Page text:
Near the Mississippi. Tales of a Woodland Camp [Typescript].

[N.p., Napa county, California: n.d., 1950s?].

Price: $750.00


About the item

Title leaf and 324 pp., typed rectos only on Southworth Bond paper. Occasional pencil corrections. 1 vols. 4to. Some toning to sheets. Stapled in chapters in upper left corner. Archival card box.

Item #322958

Extended narrative recollection of an autumn hunting and camping trip in southwestern Missouri (“About 1905” in a pencil addition), in lands first settled after the New Madrid earthquakes of 1811-1812. From Whiting, Danforth and a party of three friends head out to a cabin in the deep woods. Their host was manager of a lumber company, and the party visited Black bayou, Dead Cypress swamp, and St. James bayou, camping and cutting wood for their fires and exploring their surroundings. They hunted goose, squirrel, wild turkey, and other game. They also encounter a moonshining operation. Danforth writes knowledgeably about the terrain and forests through which they roamed.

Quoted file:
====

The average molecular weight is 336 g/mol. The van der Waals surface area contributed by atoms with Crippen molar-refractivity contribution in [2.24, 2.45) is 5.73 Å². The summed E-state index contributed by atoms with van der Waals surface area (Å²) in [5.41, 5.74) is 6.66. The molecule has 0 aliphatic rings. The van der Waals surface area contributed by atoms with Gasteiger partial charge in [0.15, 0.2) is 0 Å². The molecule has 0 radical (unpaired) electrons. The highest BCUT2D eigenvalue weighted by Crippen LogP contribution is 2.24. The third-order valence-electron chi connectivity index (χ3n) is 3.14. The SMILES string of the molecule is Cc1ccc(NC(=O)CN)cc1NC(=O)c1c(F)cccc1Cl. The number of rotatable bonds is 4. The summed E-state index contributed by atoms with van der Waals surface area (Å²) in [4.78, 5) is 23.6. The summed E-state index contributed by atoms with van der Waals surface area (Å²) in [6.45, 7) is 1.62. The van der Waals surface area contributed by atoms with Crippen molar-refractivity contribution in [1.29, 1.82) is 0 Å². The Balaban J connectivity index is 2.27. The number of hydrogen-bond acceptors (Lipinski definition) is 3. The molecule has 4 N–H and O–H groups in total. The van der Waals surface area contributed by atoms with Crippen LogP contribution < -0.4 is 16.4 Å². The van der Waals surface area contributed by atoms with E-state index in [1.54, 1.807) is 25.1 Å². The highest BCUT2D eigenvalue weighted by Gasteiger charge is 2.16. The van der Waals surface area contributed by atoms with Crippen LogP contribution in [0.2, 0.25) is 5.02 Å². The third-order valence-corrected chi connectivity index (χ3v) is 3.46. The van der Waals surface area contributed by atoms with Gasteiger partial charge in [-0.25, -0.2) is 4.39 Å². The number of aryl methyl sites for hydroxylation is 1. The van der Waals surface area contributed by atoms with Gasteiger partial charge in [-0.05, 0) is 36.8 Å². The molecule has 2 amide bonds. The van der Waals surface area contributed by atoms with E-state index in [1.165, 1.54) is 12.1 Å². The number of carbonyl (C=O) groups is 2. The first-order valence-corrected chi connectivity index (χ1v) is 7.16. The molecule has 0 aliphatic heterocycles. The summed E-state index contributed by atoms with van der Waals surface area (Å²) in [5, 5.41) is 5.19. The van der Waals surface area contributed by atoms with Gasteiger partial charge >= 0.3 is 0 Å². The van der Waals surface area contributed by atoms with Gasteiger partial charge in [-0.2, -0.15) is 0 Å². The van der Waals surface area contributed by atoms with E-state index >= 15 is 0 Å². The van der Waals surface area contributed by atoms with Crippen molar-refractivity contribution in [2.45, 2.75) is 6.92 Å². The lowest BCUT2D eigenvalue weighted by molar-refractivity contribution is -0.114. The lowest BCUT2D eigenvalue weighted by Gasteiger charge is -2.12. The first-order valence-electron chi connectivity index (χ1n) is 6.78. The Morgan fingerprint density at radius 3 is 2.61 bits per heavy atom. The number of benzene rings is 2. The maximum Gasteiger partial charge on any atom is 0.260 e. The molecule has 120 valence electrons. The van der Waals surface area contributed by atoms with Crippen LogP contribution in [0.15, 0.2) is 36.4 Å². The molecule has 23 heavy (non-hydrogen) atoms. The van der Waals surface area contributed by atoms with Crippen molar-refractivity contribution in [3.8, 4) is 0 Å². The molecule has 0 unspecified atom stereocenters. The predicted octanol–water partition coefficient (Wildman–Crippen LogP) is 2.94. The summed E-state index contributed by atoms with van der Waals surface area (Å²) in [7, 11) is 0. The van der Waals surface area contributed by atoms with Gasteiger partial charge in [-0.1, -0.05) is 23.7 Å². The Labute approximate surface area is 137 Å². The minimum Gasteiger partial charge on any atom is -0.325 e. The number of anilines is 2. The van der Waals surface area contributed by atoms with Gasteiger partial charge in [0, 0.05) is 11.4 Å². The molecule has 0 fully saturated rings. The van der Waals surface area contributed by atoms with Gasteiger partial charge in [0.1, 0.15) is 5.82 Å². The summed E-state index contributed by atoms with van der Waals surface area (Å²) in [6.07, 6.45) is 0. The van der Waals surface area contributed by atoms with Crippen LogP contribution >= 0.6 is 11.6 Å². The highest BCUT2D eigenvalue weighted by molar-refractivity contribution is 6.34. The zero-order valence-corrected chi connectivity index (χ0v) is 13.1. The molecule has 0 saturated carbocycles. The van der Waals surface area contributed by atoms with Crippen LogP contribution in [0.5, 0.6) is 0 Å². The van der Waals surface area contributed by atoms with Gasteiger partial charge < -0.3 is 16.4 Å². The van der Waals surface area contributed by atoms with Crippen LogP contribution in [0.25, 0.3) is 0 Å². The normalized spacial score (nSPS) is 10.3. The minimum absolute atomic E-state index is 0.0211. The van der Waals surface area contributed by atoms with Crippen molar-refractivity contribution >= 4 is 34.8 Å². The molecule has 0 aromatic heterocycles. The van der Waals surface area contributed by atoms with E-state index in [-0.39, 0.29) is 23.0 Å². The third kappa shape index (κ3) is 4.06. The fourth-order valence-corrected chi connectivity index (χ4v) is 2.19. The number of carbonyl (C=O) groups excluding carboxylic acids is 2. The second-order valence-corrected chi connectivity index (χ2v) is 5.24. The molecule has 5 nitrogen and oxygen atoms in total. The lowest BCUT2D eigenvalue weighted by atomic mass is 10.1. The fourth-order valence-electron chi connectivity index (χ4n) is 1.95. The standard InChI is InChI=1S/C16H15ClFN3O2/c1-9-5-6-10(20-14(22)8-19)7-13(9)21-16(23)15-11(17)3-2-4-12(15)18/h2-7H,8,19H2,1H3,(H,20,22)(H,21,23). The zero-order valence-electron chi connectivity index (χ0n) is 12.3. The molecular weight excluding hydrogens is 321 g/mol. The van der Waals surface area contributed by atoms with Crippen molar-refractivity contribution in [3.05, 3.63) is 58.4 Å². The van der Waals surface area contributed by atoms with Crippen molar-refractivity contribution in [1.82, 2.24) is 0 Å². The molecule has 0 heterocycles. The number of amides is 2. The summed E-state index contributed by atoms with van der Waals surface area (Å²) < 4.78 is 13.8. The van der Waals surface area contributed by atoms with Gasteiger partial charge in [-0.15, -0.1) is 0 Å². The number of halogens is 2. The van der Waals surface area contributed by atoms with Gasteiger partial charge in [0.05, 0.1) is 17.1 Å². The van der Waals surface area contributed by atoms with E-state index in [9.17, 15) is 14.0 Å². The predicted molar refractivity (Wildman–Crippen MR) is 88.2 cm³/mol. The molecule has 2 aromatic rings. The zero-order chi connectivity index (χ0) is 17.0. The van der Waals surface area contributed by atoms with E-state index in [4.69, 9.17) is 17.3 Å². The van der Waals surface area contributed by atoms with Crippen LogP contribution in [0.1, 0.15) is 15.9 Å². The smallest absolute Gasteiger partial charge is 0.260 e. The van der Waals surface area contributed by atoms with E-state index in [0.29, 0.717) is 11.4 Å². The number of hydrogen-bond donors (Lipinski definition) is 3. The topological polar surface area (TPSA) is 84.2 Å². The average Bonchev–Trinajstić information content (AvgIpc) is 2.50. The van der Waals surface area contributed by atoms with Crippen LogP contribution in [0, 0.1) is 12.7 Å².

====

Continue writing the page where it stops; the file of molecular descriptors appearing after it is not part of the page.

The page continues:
Part of their occupation was also as an advance crew for logging operations. In a footnote, Danforth notes: “Whiting has changed through the years. The mill is gone. The town, like Goldsmith’s Deserted Village, is marked by only a few houses.”

George W. Danforth (1868-1960), born in southwest Missouri, was a U.S. Naval Academy graduate and naval officer, author of engineering textbooks and of What You Should Know about Snakes (1956), and long resident of Napa county, California. This work is apparently unpublished.

An interesting and evocative account of woodland adventures in the Mississippi floodplain.